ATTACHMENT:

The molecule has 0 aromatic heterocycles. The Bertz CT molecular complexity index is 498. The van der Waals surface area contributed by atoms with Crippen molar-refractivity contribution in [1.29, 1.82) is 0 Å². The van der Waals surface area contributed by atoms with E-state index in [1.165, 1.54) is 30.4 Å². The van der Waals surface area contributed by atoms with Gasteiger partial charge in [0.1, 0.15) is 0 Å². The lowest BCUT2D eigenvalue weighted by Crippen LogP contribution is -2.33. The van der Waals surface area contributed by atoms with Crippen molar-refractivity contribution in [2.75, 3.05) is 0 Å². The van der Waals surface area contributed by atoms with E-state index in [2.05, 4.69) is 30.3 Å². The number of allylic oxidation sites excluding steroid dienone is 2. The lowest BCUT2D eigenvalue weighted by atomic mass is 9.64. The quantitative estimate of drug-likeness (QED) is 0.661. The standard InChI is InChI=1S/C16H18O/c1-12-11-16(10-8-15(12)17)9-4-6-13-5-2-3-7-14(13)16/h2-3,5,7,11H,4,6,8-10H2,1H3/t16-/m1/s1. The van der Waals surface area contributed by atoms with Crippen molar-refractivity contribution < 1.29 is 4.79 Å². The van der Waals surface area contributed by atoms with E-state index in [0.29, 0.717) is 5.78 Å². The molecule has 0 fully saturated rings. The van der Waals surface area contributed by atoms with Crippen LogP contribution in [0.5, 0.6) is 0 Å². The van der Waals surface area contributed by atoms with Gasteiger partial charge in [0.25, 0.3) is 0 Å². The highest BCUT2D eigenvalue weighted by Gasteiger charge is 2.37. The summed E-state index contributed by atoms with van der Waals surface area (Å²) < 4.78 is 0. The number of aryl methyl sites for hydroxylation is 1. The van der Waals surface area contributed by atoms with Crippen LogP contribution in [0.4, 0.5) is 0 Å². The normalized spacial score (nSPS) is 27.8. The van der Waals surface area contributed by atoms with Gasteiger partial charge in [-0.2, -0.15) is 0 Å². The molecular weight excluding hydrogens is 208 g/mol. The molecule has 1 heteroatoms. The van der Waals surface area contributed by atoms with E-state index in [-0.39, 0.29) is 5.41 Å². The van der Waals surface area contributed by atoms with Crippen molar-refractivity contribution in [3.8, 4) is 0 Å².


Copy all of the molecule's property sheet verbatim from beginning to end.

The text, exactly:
The molecule has 0 aromatic heterocycles. The Bertz CT molecular complexity index is 498. The van der Waals surface area contributed by atoms with Crippen molar-refractivity contribution in [1.29, 1.82) is 0 Å². The van der Waals surface area contributed by atoms with E-state index in [1.165, 1.54) is 30.4 Å². The van der Waals surface area contributed by atoms with Gasteiger partial charge in [0.1, 0.15) is 0 Å². The lowest BCUT2D eigenvalue weighted by Crippen LogP contribution is -2.33. The van der Waals surface area contributed by atoms with Crippen molar-refractivity contribution in [2.75, 3.05) is 0 Å². The van der Waals surface area contributed by atoms with E-state index in [2.05, 4.69) is 30.3 Å². The number of allylic oxidation sites excluding steroid dienone is 2. The lowest BCUT2D eigenvalue weighted by atomic mass is 9.64. The quantitative estimate of drug-likeness (QED) is 0.661. The standard InChI is InChI=1S/C16H18O/c1-12-11-16(10-8-15(12)17)9-4-6-13-5-2-3-7-14(13)16/h2-3,5,7,11H,4,6,8-10H2,1H3/t16-/m1/s1. The van der Waals surface area contributed by atoms with Crippen molar-refractivity contribution < 1.29 is 4.79 Å². The van der Waals surface area contributed by atoms with E-state index in [0.29, 0.717) is 5.78 Å². The molecule has 0 fully saturated rings. The van der Waals surface area contributed by atoms with Crippen LogP contribution in [0.5, 0.6) is 0 Å². The van der Waals surface area contributed by atoms with Gasteiger partial charge in [0.25, 0.3) is 0 Å². The highest BCUT2D eigenvalue weighted by Gasteiger charge is 2.37. The summed E-state index contributed by atoms with van der Waals surface area (Å²) < 4.78 is 0. The number of aryl methyl sites for hydroxylation is 1. The van der Waals surface area contributed by atoms with Crippen LogP contribution in [0.4, 0.5) is 0 Å². The normalized spacial score (nSPS) is 27.8. The van der Waals surface area contributed by atoms with Gasteiger partial charge in [-0.2, -0.15) is 0 Å². The molecular weight excluding hydrogens is 208 g/mol. The molecule has 1 heteroatoms. The van der Waals surface area contributed by atoms with E-state index in [-0.39, 0.29) is 5.41 Å². The van der Waals surface area contributed by atoms with Crippen molar-refractivity contribution in [3.8, 4) is 0 Å².